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Manorhaven adopts law to regulate, deter illegal dwellings

The village of Manorhaven will be more closely investigating illegal occupancies, with a new law that identifies plausible signs of these dwellings and implements firmer penalties for violations.

At a public hearing last month, village officials said that the law intends to make it easier to regulate and deter illegal housing.

“The real challenge when prosecuting illegal occupancies is gathering the proof,” said village attorney Steven Leventhal. “In order to successfully prosecute the owner, we have to have evidence . . . The purpose of this law is to make it easier for the village to bring a charge.”

Signs of multiple families illegally residing in a single-family dwelling could include separate entrances, multiple kitchens, advertisements listing a portion of the home for rent, and numerous doorbells or utility meters, according to the local law.

The village’s building inspector and code enforcement officer have been tasked with documenting violations, though entering a private residence would require the owner’s permission. The law doesn’t specify how often or by what process the village staff will check on potential violations.

Owners of residences would be fined at least $3,500 for a first violation, with the penalty increasing for subsequent violations.

Mayor Jim Avena said that the board had “no way of knowing” approximately how many illegal dwellings the village has, “until we start enforcing the code.”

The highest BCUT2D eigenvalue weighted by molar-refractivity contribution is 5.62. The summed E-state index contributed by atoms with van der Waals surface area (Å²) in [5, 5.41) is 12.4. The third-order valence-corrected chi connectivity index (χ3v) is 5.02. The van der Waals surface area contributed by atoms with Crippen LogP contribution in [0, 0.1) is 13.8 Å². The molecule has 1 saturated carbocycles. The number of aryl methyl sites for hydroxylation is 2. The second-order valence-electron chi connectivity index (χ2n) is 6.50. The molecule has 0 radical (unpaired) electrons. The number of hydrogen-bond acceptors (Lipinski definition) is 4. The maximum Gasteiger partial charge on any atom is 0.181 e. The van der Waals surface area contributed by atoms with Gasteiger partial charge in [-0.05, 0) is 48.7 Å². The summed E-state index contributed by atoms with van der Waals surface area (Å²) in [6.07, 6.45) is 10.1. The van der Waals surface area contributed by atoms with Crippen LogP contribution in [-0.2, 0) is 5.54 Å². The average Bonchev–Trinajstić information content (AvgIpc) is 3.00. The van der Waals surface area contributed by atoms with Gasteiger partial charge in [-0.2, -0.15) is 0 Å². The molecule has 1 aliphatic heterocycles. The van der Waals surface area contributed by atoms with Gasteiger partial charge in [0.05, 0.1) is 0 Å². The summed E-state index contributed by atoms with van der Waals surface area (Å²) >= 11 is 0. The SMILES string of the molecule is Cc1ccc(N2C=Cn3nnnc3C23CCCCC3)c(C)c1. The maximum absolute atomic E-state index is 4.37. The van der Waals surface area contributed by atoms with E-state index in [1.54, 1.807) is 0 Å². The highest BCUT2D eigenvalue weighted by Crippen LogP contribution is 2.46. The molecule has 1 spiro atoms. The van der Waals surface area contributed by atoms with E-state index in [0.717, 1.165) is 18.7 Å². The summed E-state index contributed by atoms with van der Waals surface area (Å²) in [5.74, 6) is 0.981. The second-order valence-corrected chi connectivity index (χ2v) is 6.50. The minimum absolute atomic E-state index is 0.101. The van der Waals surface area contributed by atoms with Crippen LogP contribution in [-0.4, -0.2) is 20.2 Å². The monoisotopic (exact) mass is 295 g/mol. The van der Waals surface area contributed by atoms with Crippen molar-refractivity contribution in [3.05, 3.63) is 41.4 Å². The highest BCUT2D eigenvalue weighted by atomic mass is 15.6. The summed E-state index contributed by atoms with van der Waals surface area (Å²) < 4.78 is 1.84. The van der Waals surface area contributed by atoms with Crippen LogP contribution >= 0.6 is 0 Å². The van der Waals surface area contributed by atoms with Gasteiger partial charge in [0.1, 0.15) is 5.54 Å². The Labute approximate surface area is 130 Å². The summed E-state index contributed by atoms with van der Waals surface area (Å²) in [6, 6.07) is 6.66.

A 2016 study by Hofstra University’s National Center for Suburban Studies estimated that there are about 90,000 to 100,000 illegal apartments on Long Island.

People at the hearing voiced mixed responses to the law, with some alleging that regulations were discriminatory.

Resident Nancy Solomon said that she feared “such stringent” regulations would deny people housing and were the kinds of actions seen in Nazi Germany when people were prevented from living in certain areas.

Susan Gottehrer, the director of the Nassau County chapter of the New York Civil Liberties Union, said that the law seemed to both be “targeting low-income people” and forcing the accused to prove their innocence.

“It unjustly identifies perfectly legal behavior such as having two trash cans outside your home as a reason to jump to conclusions that someone is violating an occupancy law,” she added.

Others said that the law aimed to address overcrowding in the village, and was not a form of discrimination.

“It is very crowded, it is unsafe in many areas,” said Barbara Ruemenapp. “What I believe the board is trying to do is not discriminate against anybody but make it safe for the people that live here.”

Many agreed that the root cause of illegal occupancy is overdevelopment in the village, which has a population of about 6,651.

“Our actual issue is overdevelopment. If we solve that, we solve everything else here,” said former Deputy Mayor Lucretia Steele.

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